I love the idea of Kickstarter because it works on the model of creativity as it'll eventually be encouraged in the Internet age - first seeing what someone or some company already did, what thy're capable of, then supporting them financially with hope, but not obligation, that they'll like to make more of the same.

I hope people will see how ugly the idea they can own information is soon...

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I agree, owning an idea is ridiculous when the entirety of human history and cultural evolution is the process of people building on the ideas that came before. All human creativity is a collective collaboration. Patents, for instance, are massive spanners in the works of human progress. We might have ditched fossil fuels and environmental destruction by now if it weren't for patents, monopolies, people desperately clinging to power and money. When it boils down to it I basically feel the same way about owning land, though. The only reason anyone owns anything, and this whole... civilization thing happened, is that people decided to 'claim' land by force by 'removing' the previous inhabitants (who generally felt that they belonged to the earth and not the other way around... a sentiment I could not agree with more). Reminds me of Izzard's "Do you have a flag?" joke :P . Civilization has created a huge diversity of experience, and that's cool and educational and everything, but I feel like we desperately need to steer the ship back towards the free sharing of ideas and resources, and respect for the earth, if we don't want to sink the whole venture.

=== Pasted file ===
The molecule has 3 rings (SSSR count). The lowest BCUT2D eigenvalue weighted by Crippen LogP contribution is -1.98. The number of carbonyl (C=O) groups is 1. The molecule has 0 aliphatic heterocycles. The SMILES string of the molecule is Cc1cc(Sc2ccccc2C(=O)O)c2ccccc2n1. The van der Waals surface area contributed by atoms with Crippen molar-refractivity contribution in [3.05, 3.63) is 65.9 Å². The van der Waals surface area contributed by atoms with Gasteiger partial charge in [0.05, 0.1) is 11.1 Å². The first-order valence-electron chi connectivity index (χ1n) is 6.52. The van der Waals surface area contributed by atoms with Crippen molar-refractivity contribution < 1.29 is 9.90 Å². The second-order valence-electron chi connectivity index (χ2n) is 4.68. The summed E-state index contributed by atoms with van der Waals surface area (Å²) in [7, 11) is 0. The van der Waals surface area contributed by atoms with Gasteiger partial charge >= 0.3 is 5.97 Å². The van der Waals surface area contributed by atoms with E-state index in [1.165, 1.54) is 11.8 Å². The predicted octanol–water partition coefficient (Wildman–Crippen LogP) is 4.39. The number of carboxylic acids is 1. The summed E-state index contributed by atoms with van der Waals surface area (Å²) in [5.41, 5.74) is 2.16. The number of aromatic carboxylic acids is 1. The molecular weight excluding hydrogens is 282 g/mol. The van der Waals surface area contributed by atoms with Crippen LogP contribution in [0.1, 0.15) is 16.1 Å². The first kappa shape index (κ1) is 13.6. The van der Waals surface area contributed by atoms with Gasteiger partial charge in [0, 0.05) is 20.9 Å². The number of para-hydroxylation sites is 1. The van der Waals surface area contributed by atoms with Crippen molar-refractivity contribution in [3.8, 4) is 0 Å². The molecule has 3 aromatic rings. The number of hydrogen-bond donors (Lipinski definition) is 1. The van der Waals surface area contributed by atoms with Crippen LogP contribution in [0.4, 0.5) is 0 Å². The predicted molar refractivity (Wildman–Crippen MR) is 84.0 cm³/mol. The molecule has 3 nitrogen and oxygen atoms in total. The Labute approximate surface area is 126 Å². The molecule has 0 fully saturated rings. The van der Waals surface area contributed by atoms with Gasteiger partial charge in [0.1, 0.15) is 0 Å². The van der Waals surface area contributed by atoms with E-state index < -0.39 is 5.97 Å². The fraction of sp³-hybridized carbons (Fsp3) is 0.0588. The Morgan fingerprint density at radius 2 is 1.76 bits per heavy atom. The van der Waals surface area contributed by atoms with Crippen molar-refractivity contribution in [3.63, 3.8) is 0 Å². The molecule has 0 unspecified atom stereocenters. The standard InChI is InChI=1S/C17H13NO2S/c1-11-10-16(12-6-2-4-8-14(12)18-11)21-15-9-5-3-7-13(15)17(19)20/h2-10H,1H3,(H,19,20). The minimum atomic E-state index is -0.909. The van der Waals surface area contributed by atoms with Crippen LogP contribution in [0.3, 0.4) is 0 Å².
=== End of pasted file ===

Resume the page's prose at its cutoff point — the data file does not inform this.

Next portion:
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I don't feel the same way about owning land and physical things, because these are scarce, finite resources. We need a way to allocate these resources effectively, make them go where they're most needed, and the concept of property and of free market are the most effective mechanisms of such allocation known to mankind.